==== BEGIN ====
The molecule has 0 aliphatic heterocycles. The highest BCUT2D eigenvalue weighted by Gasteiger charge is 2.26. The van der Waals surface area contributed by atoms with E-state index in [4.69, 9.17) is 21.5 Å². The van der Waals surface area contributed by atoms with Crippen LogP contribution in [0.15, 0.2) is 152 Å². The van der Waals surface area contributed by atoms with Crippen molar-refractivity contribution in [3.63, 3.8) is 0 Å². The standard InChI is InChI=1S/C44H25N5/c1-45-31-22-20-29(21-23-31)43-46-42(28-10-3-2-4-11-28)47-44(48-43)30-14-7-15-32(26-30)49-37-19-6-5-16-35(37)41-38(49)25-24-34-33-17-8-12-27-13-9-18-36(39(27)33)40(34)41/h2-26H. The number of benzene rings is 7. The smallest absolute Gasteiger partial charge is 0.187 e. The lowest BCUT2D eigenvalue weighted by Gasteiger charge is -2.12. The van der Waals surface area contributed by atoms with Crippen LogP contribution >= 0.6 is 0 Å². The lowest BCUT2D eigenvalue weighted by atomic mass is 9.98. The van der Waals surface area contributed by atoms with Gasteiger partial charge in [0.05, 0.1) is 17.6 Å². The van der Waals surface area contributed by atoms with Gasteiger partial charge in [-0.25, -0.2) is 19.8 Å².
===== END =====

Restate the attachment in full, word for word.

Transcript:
The molecule has 0 aliphatic heterocycles. The highest BCUT2D eigenvalue weighted by Gasteiger charge is 2.26. The van der Waals surface area contributed by atoms with E-state index in [4.69, 9.17) is 21.5 Å². The van der Waals surface area contributed by atoms with Crippen LogP contribution in [0.15, 0.2) is 152 Å². The van der Waals surface area contributed by atoms with Crippen molar-refractivity contribution in [3.63, 3.8) is 0 Å². The standard InChI is InChI=1S/C44H25N5/c1-45-31-22-20-29(21-23-31)43-46-42(28-10-3-2-4-11-28)47-44(48-43)30-14-7-15-32(26-30)49-37-19-6-5-16-35(37)41-38(49)25-24-34-33-17-8-12-27-13-9-18-36(39(27)33)40(34)41/h2-26H. The number of benzene rings is 7. The smallest absolute Gasteiger partial charge is 0.187 e. The lowest BCUT2D eigenvalue weighted by Gasteiger charge is -2.12. The van der Waals surface area contributed by atoms with Crippen LogP contribution >= 0.6 is 0 Å². The lowest BCUT2D eigenvalue weighted by atomic mass is 9.98. The van der Waals surface area contributed by atoms with Gasteiger partial charge in [0.05, 0.1) is 17.6 Å². The van der Waals surface area contributed by atoms with Gasteiger partial charge in [-0.25, -0.2) is 19.8 Å².